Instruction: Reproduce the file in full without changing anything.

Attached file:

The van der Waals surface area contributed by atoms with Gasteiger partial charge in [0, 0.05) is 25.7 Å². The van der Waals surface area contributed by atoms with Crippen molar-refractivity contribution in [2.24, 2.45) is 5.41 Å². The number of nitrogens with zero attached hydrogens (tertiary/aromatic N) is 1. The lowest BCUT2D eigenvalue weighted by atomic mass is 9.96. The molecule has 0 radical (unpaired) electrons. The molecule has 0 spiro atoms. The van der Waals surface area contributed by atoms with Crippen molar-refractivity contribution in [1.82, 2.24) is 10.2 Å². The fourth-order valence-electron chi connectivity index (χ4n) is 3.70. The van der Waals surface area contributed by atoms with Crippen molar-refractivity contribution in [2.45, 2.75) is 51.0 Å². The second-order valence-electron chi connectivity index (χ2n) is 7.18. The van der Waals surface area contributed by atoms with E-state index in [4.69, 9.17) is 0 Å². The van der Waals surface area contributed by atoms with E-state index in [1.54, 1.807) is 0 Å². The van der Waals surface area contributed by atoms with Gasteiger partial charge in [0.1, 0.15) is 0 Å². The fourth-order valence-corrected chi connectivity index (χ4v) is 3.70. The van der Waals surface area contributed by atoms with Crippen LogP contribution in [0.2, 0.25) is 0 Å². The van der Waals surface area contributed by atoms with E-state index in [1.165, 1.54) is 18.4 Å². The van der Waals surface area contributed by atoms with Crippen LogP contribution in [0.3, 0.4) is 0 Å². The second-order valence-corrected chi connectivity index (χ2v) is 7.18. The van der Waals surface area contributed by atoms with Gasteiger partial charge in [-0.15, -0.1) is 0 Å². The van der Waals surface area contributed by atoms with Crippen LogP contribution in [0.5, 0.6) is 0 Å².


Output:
The van der Waals surface area contributed by atoms with Gasteiger partial charge in [0, 0.05) is 25.7 Å². The van der Waals surface area contributed by atoms with Crippen molar-refractivity contribution in [2.24, 2.45) is 5.41 Å². The number of nitrogens with zero attached hydrogens (tertiary/aromatic N) is 1. The lowest BCUT2D eigenvalue weighted by atomic mass is 9.96. The molecule has 0 radical (unpaired) electrons. The molecule has 0 spiro atoms. The van der Waals surface area contributed by atoms with Crippen molar-refractivity contribution in [1.82, 2.24) is 10.2 Å². The fourth-order valence-electron chi connectivity index (χ4n) is 3.70. The van der Waals surface area contributed by atoms with Crippen molar-refractivity contribution in [2.45, 2.75) is 51.0 Å². The second-order valence-electron chi connectivity index (χ2n) is 7.18. The van der Waals surface area contributed by atoms with E-state index in [4.69, 9.17) is 0 Å². The van der Waals surface area contributed by atoms with E-state index in [1.54, 1.807) is 0 Å². The van der Waals surface area contributed by atoms with Gasteiger partial charge in [0.1, 0.15) is 0 Å². The fourth-order valence-corrected chi connectivity index (χ4v) is 3.70. The van der Waals surface area contributed by atoms with Crippen LogP contribution in [0.2, 0.25) is 0 Å². The van der Waals surface area contributed by atoms with E-state index in [1.165, 1.54) is 18.4 Å². The van der Waals surface area contributed by atoms with Crippen LogP contribution in [0.3, 0.4) is 0 Å². The second-order valence-corrected chi connectivity index (χ2v) is 7.18. The van der Waals surface area contributed by atoms with Gasteiger partial charge in [-0.15, -0.1) is 0 Å². The van der Waals surface area contributed by atoms with Crippen LogP contribution in [0.5, 0.6) is 0 Å².